Well there did seem to be some divisions of thought there, that, and some differences that developed within SNCC, that may have lost the chairmanship of SNCC, for you to Stokely Carmichael. And I know I may be hitting on something that's a little sensitive to you, but I wonder if you kind of talk to me, why you think you lost to Stokely in that election.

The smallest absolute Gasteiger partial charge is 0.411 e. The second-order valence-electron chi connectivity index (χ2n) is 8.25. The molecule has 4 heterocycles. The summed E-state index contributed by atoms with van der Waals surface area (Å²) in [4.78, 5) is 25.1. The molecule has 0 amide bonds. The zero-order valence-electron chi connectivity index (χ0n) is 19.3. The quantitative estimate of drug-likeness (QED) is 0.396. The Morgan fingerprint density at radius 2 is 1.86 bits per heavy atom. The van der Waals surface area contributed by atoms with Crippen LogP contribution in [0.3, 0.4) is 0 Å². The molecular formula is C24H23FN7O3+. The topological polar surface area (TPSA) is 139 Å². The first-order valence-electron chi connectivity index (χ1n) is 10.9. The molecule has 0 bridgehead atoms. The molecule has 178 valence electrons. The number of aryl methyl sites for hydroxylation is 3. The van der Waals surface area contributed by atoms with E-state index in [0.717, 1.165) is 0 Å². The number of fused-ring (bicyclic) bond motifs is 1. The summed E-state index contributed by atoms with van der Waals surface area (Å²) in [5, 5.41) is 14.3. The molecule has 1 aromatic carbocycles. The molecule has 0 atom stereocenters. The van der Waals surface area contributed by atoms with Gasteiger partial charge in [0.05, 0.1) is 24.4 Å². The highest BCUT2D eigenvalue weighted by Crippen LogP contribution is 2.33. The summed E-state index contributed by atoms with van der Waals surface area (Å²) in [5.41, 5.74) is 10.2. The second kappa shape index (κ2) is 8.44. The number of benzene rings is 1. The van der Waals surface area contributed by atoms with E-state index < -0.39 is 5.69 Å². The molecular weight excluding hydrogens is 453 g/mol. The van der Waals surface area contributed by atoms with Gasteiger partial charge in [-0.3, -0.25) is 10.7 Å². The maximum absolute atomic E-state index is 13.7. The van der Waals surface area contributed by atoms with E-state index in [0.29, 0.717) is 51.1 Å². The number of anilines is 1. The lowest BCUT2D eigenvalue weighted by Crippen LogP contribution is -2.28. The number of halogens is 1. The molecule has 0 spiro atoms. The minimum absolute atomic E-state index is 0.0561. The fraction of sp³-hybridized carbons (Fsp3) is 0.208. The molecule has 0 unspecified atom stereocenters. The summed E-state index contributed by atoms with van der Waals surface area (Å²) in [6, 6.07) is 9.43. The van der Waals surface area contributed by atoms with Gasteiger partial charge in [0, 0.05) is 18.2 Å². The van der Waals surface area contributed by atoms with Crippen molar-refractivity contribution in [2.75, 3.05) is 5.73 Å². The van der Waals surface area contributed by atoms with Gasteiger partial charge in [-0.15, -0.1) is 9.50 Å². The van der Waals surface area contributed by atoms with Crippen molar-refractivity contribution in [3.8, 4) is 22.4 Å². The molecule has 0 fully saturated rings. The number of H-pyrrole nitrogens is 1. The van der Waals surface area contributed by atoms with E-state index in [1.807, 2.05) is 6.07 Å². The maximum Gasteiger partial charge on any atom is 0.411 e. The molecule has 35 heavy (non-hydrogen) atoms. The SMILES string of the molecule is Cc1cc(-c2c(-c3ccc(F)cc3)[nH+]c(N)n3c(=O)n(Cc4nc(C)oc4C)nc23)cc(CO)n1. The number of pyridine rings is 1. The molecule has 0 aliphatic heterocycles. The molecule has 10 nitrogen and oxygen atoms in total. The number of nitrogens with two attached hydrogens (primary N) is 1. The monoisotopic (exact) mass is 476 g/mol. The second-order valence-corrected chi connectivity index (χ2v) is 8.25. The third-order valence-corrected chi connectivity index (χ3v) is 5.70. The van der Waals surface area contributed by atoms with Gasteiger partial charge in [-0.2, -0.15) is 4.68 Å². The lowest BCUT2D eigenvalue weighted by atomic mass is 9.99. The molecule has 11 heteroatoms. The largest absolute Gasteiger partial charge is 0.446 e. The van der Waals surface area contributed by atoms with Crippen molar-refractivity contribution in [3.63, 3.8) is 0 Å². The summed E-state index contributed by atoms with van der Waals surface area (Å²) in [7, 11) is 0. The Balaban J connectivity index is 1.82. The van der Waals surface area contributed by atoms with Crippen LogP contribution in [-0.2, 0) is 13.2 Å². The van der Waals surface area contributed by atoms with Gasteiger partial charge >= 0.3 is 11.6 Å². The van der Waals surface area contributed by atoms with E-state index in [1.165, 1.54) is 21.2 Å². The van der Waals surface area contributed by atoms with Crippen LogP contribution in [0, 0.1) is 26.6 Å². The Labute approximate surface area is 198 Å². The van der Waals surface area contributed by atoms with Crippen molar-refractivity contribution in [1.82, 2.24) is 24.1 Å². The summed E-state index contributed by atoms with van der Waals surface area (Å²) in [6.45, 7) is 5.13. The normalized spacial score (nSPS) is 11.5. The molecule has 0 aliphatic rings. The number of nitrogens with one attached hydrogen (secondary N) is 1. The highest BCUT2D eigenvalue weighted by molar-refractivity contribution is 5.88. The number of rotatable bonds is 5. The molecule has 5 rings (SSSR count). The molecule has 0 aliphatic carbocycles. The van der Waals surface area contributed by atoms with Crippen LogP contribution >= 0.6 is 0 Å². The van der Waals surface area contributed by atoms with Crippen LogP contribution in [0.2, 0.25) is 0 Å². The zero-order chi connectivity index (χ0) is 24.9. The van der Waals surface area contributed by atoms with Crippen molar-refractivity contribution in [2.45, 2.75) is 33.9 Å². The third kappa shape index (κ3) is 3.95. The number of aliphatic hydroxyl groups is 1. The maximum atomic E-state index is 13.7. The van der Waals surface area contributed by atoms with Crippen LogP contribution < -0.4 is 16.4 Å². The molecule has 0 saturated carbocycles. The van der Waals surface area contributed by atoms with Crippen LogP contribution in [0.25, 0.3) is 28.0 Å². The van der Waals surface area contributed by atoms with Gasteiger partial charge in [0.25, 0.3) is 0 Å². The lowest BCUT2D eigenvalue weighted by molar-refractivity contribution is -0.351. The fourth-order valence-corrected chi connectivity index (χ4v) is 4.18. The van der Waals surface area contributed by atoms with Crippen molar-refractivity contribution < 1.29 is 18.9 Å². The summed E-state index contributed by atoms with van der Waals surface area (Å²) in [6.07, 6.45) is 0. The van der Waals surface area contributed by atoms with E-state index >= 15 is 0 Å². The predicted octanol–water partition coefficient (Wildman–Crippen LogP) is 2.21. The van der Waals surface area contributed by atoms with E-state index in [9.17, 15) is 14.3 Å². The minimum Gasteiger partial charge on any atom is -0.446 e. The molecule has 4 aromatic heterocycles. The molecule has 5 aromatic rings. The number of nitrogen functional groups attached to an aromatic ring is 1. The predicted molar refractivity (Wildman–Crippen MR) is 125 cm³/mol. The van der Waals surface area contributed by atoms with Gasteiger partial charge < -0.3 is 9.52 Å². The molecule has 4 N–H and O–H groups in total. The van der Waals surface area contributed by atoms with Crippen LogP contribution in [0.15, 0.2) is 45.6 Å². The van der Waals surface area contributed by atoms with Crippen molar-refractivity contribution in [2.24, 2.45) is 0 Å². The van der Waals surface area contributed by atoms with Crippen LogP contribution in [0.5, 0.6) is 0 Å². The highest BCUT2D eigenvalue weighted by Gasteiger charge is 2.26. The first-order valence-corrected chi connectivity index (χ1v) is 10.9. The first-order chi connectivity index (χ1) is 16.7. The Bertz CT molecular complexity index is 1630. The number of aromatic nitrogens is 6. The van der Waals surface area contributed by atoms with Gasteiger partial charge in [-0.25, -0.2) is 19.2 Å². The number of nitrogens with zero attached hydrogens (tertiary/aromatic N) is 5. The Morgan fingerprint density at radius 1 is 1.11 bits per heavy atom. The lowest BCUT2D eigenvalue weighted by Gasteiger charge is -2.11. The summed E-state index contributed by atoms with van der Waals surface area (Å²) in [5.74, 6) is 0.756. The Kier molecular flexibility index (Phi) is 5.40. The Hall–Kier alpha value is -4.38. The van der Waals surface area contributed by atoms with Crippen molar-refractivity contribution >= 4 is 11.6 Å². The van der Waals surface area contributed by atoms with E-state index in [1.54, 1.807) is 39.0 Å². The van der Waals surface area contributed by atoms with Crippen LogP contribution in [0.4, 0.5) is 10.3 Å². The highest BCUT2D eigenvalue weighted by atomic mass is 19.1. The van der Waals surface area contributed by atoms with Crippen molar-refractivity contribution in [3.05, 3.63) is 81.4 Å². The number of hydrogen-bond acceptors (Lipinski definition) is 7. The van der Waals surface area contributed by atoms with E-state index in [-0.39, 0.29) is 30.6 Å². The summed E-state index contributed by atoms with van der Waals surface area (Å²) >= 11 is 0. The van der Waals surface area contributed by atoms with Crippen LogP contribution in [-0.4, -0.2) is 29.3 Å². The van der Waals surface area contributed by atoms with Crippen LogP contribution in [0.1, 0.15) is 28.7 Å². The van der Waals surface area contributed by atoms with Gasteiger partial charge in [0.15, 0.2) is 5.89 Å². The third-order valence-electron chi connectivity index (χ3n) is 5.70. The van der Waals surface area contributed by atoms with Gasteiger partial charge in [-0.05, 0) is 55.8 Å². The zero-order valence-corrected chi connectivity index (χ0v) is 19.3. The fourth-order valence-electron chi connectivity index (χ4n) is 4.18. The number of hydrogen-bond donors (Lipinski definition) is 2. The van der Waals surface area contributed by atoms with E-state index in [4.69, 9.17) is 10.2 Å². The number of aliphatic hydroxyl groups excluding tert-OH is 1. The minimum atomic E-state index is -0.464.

Well in 1965, ah, Stokely Carmichael, along with 2 or 3 other people did mention the possibility of challenging me for the chairmanship of the Student Nonviolent Coordinating Committee. Ah, I was reelected in 1965, and continued to serve until the spring of 1966. I think it was feeling in, in SNCC, on the part of some of the people, like, ah, Stokely and others, ah, that they needed someone who would, ah, maybe not be so non-violent, someone who would be, ah, "Blacker", in a sense. That would not preach interracial efforts, ah, preach integration. Ah, I remember very well, in the spring of 1966, I had been invited to go on a trip, to speak to Scandinavian students, to Sweden, Norway, and Denmark about the Civil Rights Movement, about the effort to end the war in Vietnam. And, ah, when I came back, It was almost like a coup, ah, people were saying that we need someone who will stand up to Lyndon Johnson, we need someone who will stand up to Martin Luther King, Jr.** And it was at that time that the real battle for the chairmanship of SNCC took place, and it was May 1966. Ah, I made a decision that it didn't matter what happened, I would, when I would continue to advocate the philosophy and the discipline of nonviolence. Ah, that I, that I believed in the interracial democracy, that I believed in Black and White people working together.